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Aussies Still Traumatised by 2000’s Cancer Council Ad

March 15, 2024 10:12 am in by
Image: Cancer Council Australia

Australians are reminiscing about a ‘haunting’ TV commercial from the late 2000s that left them “scarred for life.”

Cancer Council launched its The Dark Side of Tanning campaign in the late noughties, using the slogan that’s now engrained in a lot of our brains, There’s nothing healthy about a tan” alongside “terrifying” graphics illustrating how melanoma spreads.

Melody Chew, Cancer Council Australia Director of Cancer Control Campaigns and Communications, shared with FEMAIL that the campaign had a significant impact on young Australians, yet there’s still progress needed as many prioritise vanity over skin health.

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“It clearly made a difference,” said Dermal clinician Madeleine in a TikTok clip caption.

The ad depicts a woman on the beach without sunscreen, followed by a CGI visualisation of melanoma cells spreading.

@mads.skin @CCA absolutely popped off with this campaign! It haunts me. Maybe a little too terrifying for 10 year old me to see but hey, look at me now preaching sun safety. It clearly worked! #slipslopslap #australia #sunsafety #sunscreen #melanoma #tanning #greenscreenvideo ♬ original sound – mads.skin | Dermal Clinician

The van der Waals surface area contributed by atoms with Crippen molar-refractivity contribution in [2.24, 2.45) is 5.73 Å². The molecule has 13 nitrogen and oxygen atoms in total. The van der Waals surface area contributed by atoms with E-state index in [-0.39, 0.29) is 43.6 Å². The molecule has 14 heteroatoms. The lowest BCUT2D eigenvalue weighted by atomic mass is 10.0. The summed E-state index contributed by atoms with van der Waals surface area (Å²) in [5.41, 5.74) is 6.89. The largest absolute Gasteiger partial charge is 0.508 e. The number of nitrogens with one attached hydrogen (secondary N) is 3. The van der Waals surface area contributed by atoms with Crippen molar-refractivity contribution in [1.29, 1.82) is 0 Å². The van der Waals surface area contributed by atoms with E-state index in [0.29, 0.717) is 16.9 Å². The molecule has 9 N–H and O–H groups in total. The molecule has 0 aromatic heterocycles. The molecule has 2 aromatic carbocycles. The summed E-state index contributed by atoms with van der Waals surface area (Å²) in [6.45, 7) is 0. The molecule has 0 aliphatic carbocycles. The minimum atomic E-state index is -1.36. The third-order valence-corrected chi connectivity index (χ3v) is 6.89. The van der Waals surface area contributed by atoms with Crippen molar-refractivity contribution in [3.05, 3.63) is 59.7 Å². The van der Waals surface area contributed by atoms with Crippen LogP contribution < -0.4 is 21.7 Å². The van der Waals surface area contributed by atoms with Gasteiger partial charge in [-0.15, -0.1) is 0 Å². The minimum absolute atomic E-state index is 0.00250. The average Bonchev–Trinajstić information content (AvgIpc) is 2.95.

“Tanning is skin cells in trauma trying to protect themselves from cancer, but one damaged cell can lead to melanoma growth. Just one millimetre deep, it can enter your bloodstream and spread,” warns the narrator.

Madeleine mentioned that the campaign “haunts” all Australians born before the 2000s, calling it her “Roman empire”, indicating it’s still on her mind regularly.

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“There’s nothing healthy about a tan has been etched in my mind for YEARS now,” agreed one woman.

“Yep, my friends and I still remind each other that tanning is skin cells in trauma!” whenever someone forgets to properly Slip Slop Slap,” another shared.

Cancer Council’s five steps to protect your skin from sun damage 

  1. Wear protective clothing that covers as much skin as possible.
  2. Wear a hat, not a cap, that’s broad brimmed so the ears and neck are protected.
  3. Apply sunscreen – and make sure it’s SPF30 or higher, broad spectrum and water resistant. Sunscreen needs to be applied before heading outdoors and reapplied every two hours or after swimming, sweating or towel drying.
  4. Seek shade if you are outdoors and be clever in timing your activities so if possible, you don’t get caught out during high UV periods.
  5. Wear sunglasses to protect the skin around the eyes and your eyes too.

Source: Cancer Council

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